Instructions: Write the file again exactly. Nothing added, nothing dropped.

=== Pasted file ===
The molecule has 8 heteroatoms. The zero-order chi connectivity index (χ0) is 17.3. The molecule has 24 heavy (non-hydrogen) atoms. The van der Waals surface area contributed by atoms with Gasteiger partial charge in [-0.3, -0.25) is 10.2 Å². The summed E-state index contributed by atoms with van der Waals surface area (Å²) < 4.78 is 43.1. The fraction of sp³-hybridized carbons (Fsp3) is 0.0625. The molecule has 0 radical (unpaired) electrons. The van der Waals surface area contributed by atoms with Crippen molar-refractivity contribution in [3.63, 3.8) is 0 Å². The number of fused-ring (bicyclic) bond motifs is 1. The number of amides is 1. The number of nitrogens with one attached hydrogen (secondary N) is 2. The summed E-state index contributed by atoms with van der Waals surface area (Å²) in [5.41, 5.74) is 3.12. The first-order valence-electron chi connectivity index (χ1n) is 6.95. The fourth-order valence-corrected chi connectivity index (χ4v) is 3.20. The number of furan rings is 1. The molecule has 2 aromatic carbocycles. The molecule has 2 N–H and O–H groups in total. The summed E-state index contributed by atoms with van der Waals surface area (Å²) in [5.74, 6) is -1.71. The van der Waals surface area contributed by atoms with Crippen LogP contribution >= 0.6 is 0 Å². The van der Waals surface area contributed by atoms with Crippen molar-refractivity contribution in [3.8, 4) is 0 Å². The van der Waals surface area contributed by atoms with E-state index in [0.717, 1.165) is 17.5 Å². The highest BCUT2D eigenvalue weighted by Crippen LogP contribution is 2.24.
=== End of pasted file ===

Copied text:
The molecule has 8 heteroatoms. The zero-order chi connectivity index (χ0) is 17.3. The molecule has 24 heavy (non-hydrogen) atoms. The van der Waals surface area contributed by atoms with Gasteiger partial charge in [-0.3, -0.25) is 10.2 Å². The summed E-state index contributed by atoms with van der Waals surface area (Å²) < 4.78 is 43.1. The fraction of sp³-hybridized carbons (Fsp3) is 0.0625. The molecule has 0 radical (unpaired) electrons. The van der Waals surface area contributed by atoms with Crippen molar-refractivity contribution in [3.63, 3.8) is 0 Å². The number of fused-ring (bicyclic) bond motifs is 1. The number of amides is 1. The number of nitrogens with one attached hydrogen (secondary N) is 2. The summed E-state index contributed by atoms with van der Waals surface area (Å²) in [5.41, 5.74) is 3.12. The first-order valence-electron chi connectivity index (χ1n) is 6.95. The fourth-order valence-corrected chi connectivity index (χ4v) is 3.20. The number of furan rings is 1. The molecule has 2 aromatic carbocycles. The molecule has 2 N–H and O–H groups in total. The summed E-state index contributed by atoms with van der Waals surface area (Å²) in [5.74, 6) is -1.71. The van der Waals surface area contributed by atoms with Crippen LogP contribution >= 0.6 is 0 Å². The van der Waals surface area contributed by atoms with Crippen molar-refractivity contribution in [3.8, 4) is 0 Å². The van der Waals surface area contributed by atoms with E-state index in [0.717, 1.165) is 17.5 Å². The highest BCUT2D eigenvalue weighted by Crippen LogP contribution is 2.24.